Interdependent reading scaffolds students by providing strategies and practices that help them develop a purpose for reading, activate prior knowledge, read actively for meaning, and reflect on text when they have finished reading. The teacher is using the time when students are reading as teaching opportunities. The following are examples of practices that could be utilized when thinking about interdependent reading:
- Have students choose books on topics they will be studying throughout the day. As they read, let them know that they will have an opportunity to share interesting facts on the topic during that time. Have students tag in their book or write down information they want to share.
- Chunk text for students into meaningful sections where they can make predictions, read, and then discuss what they have read with peers and teachers.
- Involve students in book clubs/literature circles where they have a specific purpose for reading.
If you would like support in thinking about ways to shift your practice from independent reading to interdependent reading, please reach out to one of the Wayne RESA Literacy Team members. We would love to support you with this practice.
The Michigan eLibrary, also known as MeL, offers eResources for all Michigan residents. These resources can be used in school on any device, and they are easy to navigate to. Below is a list of some of the resources you can find for students on MeL:
- Pebble Go
- World Book Kids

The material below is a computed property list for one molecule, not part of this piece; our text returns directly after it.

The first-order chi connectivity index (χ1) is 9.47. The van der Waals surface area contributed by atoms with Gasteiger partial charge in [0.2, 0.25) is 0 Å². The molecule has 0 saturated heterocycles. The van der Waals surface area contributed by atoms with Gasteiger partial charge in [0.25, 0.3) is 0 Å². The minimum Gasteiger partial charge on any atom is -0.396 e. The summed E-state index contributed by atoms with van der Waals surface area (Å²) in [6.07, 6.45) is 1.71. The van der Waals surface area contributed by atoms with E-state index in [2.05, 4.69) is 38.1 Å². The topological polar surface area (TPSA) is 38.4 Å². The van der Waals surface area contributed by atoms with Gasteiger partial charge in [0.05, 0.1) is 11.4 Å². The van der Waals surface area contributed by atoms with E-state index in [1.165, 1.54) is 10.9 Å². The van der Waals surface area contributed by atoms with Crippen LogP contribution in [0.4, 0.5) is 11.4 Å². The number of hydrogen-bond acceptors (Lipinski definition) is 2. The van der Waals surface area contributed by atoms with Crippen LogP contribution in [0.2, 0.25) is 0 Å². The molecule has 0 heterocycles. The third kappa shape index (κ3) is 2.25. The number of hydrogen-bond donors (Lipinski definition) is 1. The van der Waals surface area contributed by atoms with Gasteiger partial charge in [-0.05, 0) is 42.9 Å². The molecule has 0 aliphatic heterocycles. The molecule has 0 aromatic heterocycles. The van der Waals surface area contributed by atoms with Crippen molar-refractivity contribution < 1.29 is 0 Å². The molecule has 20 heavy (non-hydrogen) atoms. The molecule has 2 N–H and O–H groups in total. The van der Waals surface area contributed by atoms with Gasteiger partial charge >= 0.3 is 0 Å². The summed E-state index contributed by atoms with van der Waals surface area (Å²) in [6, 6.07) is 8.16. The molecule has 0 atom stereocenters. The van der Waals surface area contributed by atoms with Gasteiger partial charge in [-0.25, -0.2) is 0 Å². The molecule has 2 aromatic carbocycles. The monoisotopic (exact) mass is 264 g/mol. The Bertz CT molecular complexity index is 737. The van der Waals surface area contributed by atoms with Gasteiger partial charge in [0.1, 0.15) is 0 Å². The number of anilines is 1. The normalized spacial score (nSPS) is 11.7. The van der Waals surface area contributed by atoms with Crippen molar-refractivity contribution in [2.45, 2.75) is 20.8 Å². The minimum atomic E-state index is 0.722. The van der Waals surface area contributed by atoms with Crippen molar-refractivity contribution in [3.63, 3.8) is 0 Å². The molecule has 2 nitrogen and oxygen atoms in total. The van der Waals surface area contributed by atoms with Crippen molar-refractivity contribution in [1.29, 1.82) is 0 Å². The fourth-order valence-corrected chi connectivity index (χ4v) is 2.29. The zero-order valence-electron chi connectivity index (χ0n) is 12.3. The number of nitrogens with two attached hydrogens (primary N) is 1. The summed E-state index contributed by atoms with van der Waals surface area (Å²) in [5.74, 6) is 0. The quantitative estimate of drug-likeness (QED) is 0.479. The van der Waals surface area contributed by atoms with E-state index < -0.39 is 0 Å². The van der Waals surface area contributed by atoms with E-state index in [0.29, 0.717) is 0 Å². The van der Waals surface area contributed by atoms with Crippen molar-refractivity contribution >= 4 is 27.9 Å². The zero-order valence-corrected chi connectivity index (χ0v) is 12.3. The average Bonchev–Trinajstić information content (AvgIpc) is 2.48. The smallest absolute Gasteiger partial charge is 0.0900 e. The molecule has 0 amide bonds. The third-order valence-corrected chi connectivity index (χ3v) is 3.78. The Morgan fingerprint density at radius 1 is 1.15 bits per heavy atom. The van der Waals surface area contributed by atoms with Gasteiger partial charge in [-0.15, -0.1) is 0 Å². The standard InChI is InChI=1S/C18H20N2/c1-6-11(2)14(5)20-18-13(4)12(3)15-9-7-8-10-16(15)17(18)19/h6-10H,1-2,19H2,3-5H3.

- Britannica for PreK-2 and 3-4
- eBooks K-8
- Explora for Elementary School
- Enciclopedia Estudiantil Hallazgos
In addition to the resources, MeL offers online training so educators can effectively use the programs with their students. You can explore the Michigan eLibrary for Educators here.
|Upcoming Events at Wayne RESA|
See our new interactive 2023-2024 Wayne RESA Course Catalog for links to course offerings, their descriptions, and online registrations in Learning Stream. Simply click on the catalog link above, and then click on Literacy in the Table of Contents to peruse our offerings. Don’t forget to check for interdisciplinary offerings by clicking on additional content areas. Many of our professional learning events will continue to be offered virtually. If the format for a session or series is unclear, please contact any of the Literacy Team members for details.
NEW! Supporting the Upper Elementary Reader: Join a community of educators from Wayne County in thinking and learning about effective literacy practices in the upper elementary grades. This series aims to actively promote equity within the classroom so that all students have the resources and support they need to succeed. Over the course of the year, participants will have the opportunity to sign up to learn about four different topics:
Each topic will be discussed for two weeks, allowing participants to try new practices between and after each session. Participants will leave with routines, strategies, and activities that they can use immediately within the classroom.
AI Resources: Embracing the Possibilities
Looking for visual prompts to stimulate student writing? Use Adobe Firefly to generate unique images of your own.
Grammarly is an AI application that helps students and teachers alike to eliminate errors in their writing. The app provides users with recommendations to improve their syntax, word choice, mechanics, and more. Teachers can use Grammarly as a scaffold for students and eventually encourage students to turn the app off as their confidence builds.
Wayne RESA Literacy Team
33500 Van Born Road • Wayne, MI 48184 • 734.334.1300 • 734.334.1620 fax • www.resa.net
Board of Education
James S. Beri • Mary E. Blackmon • Danielle Funderburg • Lynda S. Jackson • James Petrie
Daveda Colbert, Ph.D., Superintendent